When 2030 rolls around, end of decade shipping quizzes will doubtless feature a question on the impact of greener marine fuels from January 1, 2020 but seafarers at the sharp end will hope a lower profile IMO safety regulation on equipment maintenance also has a lasting impact.
From January 1 2020, new SOLAS requirements came into force covering maintenance, operational testing and repair for lifeboats, rescue boats and boat launch and recovery systems. They affect all ship owners and managers, yards, suppliers and flag states.
IMO Resolution MSC.402(96) demands that the original equipment manufacturer is involved with annual and five-year servicing of loading/unloading devices (including davits). The new regime envisages genuine, fully-tested spare parts being used and personnel who are certified as trained by an authorized service provider undertaking the work.
If the personnel certificate is not issued by the OEM itself, it must come from a service provider authorized by a flag state or its Recognized Organization, with each make and type of equipment serviced requiring separate authorization.
In recent months, Vestdavit has refreshed the classroom training it offers to service partners at its Bergen headquarters and brought its own training davit into service nearby to offer hands-on lessons in maintenance issues. It has also expanded its network of certified service partners, with new authorizations in diverse markets, including the US, the UK, Russia, Brazil and Singapore.
These steps coincide with the IMO regime change, rather than being prompted by it. For a company whose market position relies on safe boat handling there can be no service compromise on the wave-compensating winches, shock absorbers and other technologies which consistently bring Vestdavit wins from navies, coastguards, pilot authorities and offshore operators.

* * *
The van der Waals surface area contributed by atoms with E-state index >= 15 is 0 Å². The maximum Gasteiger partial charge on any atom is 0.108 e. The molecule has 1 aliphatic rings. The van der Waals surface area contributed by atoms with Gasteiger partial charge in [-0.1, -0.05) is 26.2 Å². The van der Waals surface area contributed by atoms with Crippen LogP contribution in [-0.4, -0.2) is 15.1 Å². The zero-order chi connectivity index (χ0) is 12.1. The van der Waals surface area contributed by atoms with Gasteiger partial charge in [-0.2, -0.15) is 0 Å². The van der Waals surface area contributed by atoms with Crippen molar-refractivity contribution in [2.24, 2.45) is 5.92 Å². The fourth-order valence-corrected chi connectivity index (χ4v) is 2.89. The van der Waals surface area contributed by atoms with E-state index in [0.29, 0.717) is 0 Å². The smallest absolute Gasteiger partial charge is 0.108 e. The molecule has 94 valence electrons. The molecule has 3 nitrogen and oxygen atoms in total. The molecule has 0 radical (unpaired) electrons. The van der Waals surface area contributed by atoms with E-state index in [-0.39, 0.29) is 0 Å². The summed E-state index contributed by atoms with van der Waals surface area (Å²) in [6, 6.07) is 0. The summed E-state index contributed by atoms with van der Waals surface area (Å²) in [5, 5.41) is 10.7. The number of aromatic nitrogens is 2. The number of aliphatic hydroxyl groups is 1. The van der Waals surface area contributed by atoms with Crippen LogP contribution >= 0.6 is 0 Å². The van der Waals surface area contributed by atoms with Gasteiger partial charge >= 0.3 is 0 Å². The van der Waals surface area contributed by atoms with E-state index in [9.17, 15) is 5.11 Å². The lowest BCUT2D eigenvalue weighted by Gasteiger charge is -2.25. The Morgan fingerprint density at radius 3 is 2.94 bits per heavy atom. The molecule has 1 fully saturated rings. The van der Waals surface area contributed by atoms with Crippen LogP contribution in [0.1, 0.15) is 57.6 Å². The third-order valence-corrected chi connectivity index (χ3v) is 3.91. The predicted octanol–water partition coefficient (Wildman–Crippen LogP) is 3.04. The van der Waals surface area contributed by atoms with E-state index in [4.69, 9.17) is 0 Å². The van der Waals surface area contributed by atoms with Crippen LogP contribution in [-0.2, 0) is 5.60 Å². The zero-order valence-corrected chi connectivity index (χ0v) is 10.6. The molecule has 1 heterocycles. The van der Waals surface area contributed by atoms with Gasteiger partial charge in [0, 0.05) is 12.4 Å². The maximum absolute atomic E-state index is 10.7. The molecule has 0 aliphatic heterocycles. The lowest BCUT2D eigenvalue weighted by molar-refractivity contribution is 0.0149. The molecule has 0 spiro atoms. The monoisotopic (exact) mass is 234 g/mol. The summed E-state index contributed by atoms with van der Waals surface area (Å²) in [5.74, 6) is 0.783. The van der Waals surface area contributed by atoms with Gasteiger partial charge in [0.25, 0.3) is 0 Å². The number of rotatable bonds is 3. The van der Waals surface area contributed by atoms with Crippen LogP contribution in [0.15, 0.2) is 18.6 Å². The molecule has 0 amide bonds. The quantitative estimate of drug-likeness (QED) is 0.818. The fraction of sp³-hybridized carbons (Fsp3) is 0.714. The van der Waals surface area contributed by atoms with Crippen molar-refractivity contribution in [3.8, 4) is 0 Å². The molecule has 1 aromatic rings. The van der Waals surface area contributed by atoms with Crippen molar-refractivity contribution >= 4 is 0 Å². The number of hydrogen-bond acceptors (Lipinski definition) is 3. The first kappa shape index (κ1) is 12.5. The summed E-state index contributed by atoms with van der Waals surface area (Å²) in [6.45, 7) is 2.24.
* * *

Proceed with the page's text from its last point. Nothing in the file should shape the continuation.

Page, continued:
Boat handling systems from Vestdavit are sophisticated solutions designed for high performance and frequent use over a long lifespan, often in high sea states and harsh conditions. As well as being a crucial mission function for many vessels, they offer a clear example of the way ships and ship operators hold the fate of crews in their hands.
Spare parts from Vestdavit are specifically designed and tested to work within our boat handling systems as a whole: similar-looking parts can have shortcomings that are not immediately identifiable. The materials used for rogue parts will not have had to endure the prior testing regime or surface treatments that we consider vital for overall system performance: if malfunctions occur as a result, possible outcomes could include fatalities.
Unfortunately, service providers sometimes believe that training and certification of approved technicians can come from any company with a davit. This is not true and letting unauthorized personnel undertake inspection and service represents a major risk. We are also aware of cases where service certificates look genuine but are not!
In fact, only service technicians from Vestdavit and its authorized service partners are fully trained and can verify having gone through Vestdavit’s own documentation. In Vestdavit’s view, under the new service regime only authorized personnel should be delivering the service report required by SOLAS for countersigning by the Master, and providing the statement confirming equipment is fit for purpose and the service certificate.
Our advice is to contact Vestdavit or its representatives to verify all credentials.